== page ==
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The Four Winds, Op.18

Composer: Farjeon Harry

Instruments: Piano

Tags: Étude

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Arrangements:

Violin + ...

Flute + Guitar + Violin (Höger, Anton)
Wikipedia
Harry Farjeon (6 May 1878 – 29 December 1948) was a British composer and an influential teacher of harmony and composition at the Royal Academy of Music for more than 45 years.
Harry Farjeon was born on 6 May 1878 in Hohokus Township, New Jersey, United States, the eldest son of author Benjamin Farjeon, who was from the East End of London, and Margaret, the daughter of American actor Joseph Jefferson. His parents returned to Britain when he was a baby, and he lived in Hampstead in London for the rest of his life. His younger sister, Eleanor Farjeon (b. 1881), with whom he shared a rich imaginary life, wrote children's books and poetry, including the hymn, Morning Has Broken. His younger brothers were J. Jefferson Farjeon (b. 1883), novelist, and Herbert Farjeon (b. 1887), writer of theatrical revues.
Harry studied music privately with Landon Ronald and John Storer, then in 1895 he entered the Royal Academy of Music in London, where he studied composition with Battison Haynes and Frederick Corder, and piano with Septimus Webbe. There he was a contemporary of Arnold Bax, York Bowen, Adam Carse, Eric Coates and Benjamin Dale. An opera, Floretta, to a libretto by his sister, Eleanor, was produced at the Academy in 1899, and two operettas were performed at St George's Hall in 1901 and 1902.
Farjeon left the Royal Academy of Music in 1900, but in 1901 he returned to teach composition. Two years later, at the age of 25, he became the Academy's youngest ever professor, having become the family wage-earner after the death of his father. Among his pupils were Mary Chandler, George Lloyd, Christian Darnton, Geraldine Mucha, Phyllis Tate, Daniel Jones and Steve Race. He also taught at the Blackheath Conservatoire.
Harry Farjeon composed music throughout most of his life. His compositions are mostly for piano (many grouped into suites and collections, some also published separately) with the illustrative pieces mostly intended to appeal to amateur home pianists. But he also wrote a piano sonata, chamber music (including four string quartets), full scale orchestral works and many separate songs, song cycles and dramatic works, often setting texts by his sister Eleanor. He also wrote about music for the Daily Telegraph, the Musical Times and other periodicals.
On 3 September 1903 his Piano Concerto in D minor was performed at the Proms. His Hans Andersen suite for small orchestra was played with great success at a Patron's Fund concert of the Royal College of Music in 1905, and also played by the Bournemouth Symphony Orchestra and elsewhere. The song cycle The Lute of Jade, which sets classical Chinese poetry from the popular translations by Launcelot Cranmer-Byng, was premiered in July 1917 by the Welsh mezzo-soprano and composer Morfydd Owen at the Birkenhead National Eisteddfod. His Phantasy Piano Concerto and the St. Dominic Mass were both published as part of the Carnegie Collection of British Music in 1925 and 1926 respectively, and both were frequently performed.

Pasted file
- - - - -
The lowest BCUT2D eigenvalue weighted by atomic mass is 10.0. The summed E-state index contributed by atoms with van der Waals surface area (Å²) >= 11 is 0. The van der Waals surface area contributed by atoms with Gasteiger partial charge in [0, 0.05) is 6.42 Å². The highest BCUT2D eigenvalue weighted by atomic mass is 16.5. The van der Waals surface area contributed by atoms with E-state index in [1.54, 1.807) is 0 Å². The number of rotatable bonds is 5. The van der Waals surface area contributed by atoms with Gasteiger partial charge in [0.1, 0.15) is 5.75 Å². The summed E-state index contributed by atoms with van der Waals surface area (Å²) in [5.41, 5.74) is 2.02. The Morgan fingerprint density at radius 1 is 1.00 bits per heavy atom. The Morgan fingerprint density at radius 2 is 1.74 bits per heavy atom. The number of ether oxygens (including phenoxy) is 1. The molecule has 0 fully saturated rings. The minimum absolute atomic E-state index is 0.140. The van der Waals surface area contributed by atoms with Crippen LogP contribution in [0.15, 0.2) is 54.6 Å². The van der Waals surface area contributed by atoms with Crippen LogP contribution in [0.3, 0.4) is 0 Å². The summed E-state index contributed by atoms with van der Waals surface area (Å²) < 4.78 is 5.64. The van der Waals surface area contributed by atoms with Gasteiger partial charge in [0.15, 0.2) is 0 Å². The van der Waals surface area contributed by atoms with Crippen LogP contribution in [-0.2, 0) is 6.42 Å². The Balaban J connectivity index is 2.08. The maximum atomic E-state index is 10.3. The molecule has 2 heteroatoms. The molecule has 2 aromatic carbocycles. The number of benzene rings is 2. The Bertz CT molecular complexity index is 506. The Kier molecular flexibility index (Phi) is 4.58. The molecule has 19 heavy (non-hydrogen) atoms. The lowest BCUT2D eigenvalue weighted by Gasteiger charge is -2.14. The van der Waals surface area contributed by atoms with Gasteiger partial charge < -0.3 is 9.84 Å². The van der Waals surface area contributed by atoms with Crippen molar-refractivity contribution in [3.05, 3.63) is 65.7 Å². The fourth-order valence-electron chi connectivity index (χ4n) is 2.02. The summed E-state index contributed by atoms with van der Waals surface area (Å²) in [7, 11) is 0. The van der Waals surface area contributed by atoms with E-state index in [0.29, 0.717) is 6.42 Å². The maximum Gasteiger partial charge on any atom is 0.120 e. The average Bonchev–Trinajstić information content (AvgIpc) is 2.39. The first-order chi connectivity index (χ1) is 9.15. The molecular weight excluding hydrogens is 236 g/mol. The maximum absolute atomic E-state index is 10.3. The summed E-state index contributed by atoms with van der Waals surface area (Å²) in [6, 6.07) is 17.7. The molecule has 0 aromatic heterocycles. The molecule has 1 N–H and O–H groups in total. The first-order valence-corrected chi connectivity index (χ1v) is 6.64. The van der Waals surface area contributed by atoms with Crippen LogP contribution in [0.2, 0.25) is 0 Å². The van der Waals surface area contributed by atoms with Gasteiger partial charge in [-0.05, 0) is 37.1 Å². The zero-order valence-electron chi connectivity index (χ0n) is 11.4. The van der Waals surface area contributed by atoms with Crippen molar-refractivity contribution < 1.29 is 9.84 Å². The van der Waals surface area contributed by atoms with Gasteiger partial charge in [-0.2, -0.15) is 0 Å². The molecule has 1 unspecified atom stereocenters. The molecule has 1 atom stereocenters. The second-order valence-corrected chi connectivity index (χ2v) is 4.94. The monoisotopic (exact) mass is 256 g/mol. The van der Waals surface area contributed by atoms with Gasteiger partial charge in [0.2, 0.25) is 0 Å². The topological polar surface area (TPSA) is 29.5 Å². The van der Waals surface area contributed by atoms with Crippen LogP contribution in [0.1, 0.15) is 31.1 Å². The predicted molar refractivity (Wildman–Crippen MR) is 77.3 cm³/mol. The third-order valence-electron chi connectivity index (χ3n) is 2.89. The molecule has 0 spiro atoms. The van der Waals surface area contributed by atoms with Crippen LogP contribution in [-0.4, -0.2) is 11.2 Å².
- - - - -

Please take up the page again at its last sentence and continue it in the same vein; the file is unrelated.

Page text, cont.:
In 1937 Farjeon's close friend, the pianist Eileen Joyce, recorded the Tarantella in A minor in what became one of her most successful gramophone records. It seems likely that he composed it especially for Joyce and gave her the manuscript, as it wasn't published and doesn't appear in any catalogue entries. The Christmas Masque A Room at the Inn (written by Herbert and Eleanor Farjeon with music by Harry Farjeon) was broadcast five times between 1932 and 1945. And on 10 July 1942 his symphonic poem Pannychis (inspired by Eleanor Farjeon's short story of the same name) was played at The Proms, conducted by Basil Cameron. Farjeon regarded the symphonic poem Summer Vision as his best work, but the score was sent to Germany shortly before World War I and was lost.
His eyesight had been bad since childhood, and it grew worse as he became older. His students wrote their compositions on specially printed brown paper. Steve Race has said that writing on this paper cured him of writing long rambling compositions. Farjeon taught at the Academy for 47 years, despite developing Parkinson's disease in later life. He was still teaching thirty students a week when, at the end of the July 1948 term, he fell and broke his hip. He died in Hampstead on 29 December 1948.
Orchestral
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Opera and Dramatic
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